This course introduces students to Shielded Metal Arc Welding (SMAW) and Flux Core Arc Welding (FCAW) processes used to weld steel plate and pipe. Students first learn about welding equipment, settings, setup, and electrodes. Once students develop control of the electrode to the base metal, they will apply this technique to flat, vertical, and overhead positions. Using both processes, students will learn to apply the proper technique for tack welding steel components to meet code standards.
This course is designed to take the student to a more advanced level of ship fitting and fabrication. Students will apply all of the skills and knowledge previously learned to specific fabrication and fitting tasks. To introduce this course, students learn the various common shapes of structural steel, the characteristics of each, and how they are generally applied to construct structures.
Students then learn the purpose or function of specific ship fitting aids, how to fabricate each, and how to apply them effectively. Once the use of each fitter aid is understood, students learn to apply specific alignment and fit-up techniques. In the process they learn to operate and apply various types of lifting and power hydraulic equipment to lift, align, fit, pre-heat, and tack weld a ship’s structural components. Once these operations are complete, students learn what to look for to inspect prior to final welding operations.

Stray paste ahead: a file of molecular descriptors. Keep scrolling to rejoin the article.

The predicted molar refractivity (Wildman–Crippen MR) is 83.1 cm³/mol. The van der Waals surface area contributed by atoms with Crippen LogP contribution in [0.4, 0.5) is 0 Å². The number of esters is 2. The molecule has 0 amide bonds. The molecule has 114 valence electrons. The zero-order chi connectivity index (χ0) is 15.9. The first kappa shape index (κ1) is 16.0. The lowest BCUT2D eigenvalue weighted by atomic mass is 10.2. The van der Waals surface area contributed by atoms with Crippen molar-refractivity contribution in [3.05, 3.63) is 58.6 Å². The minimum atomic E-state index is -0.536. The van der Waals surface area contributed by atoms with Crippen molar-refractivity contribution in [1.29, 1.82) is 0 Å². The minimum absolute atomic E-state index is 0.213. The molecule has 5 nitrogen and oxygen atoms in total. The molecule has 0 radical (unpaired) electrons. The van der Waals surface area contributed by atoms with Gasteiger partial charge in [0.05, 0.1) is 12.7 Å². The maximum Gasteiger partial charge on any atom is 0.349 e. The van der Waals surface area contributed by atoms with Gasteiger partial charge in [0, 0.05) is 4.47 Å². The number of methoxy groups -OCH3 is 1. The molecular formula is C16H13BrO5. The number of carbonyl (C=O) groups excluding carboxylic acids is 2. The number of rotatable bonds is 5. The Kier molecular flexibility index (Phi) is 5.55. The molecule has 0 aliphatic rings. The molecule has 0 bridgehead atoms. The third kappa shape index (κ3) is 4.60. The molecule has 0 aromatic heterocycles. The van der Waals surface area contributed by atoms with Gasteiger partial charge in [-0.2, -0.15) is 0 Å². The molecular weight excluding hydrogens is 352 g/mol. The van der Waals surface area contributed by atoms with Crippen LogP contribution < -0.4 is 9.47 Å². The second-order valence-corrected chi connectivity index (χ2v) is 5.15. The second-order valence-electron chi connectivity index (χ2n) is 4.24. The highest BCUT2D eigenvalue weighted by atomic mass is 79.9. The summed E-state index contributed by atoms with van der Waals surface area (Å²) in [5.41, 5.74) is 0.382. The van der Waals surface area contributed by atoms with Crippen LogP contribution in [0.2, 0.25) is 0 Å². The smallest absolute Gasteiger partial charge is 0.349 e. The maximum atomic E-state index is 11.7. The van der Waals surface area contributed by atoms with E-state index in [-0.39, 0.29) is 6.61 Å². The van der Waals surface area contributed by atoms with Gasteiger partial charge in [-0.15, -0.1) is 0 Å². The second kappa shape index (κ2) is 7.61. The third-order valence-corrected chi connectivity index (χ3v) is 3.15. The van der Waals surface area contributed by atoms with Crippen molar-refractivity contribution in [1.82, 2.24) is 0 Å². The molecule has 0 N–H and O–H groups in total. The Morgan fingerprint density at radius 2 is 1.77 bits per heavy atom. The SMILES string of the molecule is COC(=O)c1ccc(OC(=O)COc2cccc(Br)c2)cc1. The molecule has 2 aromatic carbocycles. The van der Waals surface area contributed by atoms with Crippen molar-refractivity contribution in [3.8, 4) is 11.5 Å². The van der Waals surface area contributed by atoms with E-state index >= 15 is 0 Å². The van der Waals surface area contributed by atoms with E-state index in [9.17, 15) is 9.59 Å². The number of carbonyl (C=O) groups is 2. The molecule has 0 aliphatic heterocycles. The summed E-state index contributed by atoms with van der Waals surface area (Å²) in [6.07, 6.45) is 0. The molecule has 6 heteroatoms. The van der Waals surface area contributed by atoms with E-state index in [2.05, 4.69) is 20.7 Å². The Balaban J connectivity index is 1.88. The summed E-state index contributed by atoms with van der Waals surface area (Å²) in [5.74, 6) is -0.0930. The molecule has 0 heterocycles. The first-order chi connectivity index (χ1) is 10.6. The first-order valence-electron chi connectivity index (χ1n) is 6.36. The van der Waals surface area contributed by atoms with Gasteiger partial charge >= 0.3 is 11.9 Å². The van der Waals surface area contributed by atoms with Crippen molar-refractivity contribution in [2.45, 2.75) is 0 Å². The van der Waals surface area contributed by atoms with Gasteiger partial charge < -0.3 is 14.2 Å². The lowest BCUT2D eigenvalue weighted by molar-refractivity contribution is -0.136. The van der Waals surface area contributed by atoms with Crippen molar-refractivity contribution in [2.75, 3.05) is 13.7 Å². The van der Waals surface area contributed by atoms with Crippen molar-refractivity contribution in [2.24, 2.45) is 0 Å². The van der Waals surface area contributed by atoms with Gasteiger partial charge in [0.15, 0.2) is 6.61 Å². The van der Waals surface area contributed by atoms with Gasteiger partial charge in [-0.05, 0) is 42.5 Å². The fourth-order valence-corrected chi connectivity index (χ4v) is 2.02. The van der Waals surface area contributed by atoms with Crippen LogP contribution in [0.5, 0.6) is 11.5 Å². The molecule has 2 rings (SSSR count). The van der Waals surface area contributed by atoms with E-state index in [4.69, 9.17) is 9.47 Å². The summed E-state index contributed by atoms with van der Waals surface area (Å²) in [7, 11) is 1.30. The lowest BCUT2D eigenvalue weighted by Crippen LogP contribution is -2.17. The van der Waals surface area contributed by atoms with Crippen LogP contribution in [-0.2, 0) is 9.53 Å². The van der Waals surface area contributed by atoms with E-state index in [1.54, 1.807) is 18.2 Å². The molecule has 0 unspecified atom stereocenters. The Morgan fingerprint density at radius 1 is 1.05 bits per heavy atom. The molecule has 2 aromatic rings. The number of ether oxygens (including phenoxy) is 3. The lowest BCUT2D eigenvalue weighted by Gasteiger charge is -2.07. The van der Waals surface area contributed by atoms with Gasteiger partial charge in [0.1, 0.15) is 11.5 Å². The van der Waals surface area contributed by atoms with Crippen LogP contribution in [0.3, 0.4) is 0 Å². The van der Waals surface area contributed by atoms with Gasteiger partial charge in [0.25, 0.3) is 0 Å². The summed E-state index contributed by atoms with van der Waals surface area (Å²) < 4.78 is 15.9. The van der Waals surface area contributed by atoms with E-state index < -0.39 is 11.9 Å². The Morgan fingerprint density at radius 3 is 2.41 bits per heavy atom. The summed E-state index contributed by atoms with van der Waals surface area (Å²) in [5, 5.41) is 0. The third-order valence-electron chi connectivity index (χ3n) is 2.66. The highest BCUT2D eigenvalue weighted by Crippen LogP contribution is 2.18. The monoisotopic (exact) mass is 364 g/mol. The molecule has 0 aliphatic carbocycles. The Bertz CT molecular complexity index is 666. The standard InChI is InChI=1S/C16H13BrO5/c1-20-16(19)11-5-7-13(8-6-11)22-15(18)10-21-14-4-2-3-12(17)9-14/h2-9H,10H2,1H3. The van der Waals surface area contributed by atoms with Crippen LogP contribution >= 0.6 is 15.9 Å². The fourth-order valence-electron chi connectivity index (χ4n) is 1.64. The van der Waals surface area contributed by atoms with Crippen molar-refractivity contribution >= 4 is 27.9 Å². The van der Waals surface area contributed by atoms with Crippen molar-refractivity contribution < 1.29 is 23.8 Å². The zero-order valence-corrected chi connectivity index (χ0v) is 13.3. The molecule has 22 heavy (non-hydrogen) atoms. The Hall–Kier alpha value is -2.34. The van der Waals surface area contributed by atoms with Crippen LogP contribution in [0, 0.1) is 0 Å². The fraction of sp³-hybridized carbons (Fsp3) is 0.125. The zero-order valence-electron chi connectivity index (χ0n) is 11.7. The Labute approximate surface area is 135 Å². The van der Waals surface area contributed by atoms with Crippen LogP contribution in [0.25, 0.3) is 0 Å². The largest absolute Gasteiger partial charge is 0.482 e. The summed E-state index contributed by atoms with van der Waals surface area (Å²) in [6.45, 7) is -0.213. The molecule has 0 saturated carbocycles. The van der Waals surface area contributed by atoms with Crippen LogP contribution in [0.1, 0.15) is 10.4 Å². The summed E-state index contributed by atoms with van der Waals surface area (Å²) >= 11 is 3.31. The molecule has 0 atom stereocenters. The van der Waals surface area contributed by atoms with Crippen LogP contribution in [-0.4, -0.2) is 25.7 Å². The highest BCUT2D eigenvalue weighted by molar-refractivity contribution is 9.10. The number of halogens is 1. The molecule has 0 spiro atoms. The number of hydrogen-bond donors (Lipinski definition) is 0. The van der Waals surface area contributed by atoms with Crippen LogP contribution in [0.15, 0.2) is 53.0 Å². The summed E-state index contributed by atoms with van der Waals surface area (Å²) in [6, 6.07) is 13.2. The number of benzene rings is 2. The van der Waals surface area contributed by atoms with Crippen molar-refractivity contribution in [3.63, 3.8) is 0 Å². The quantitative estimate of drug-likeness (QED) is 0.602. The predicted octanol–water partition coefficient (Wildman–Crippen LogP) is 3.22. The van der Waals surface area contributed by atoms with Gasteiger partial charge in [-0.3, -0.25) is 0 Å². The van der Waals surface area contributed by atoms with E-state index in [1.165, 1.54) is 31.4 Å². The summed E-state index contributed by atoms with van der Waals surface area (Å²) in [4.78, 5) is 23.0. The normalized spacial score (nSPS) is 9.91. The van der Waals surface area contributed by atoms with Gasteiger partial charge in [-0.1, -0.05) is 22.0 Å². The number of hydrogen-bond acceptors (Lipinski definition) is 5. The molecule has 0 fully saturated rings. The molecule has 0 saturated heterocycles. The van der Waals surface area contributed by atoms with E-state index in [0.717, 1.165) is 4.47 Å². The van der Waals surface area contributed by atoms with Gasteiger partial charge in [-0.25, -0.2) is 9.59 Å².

Because aluminum has become popular in constructing a ships superstructure, students will spend the remainder of the course time learning to apply GTAW techniques to welding aluminum. They will learn to apply this process in the flat, vertical, and overhead positions.
This course is designed to allow students to apply all they have learned to a real or simulated ship fitting and fabrication experience. It reinforces all they have learned and provides an opportunity to increase production rates. Students will either fabricate or repair hull, frame, or bulkhead components on a ship simulator. It will require correctly reading and interpreting drawings, laying out and fabricating ship components, properly aligning and fitting up components, and tack welding all components in place. Instructors will supervise to ensure all safety procedures are followed and serve as advisors, but most of the activities will be implemented by students. At the conclusion of the exercise, students and instructors will inspect and evaluate the finished “product”.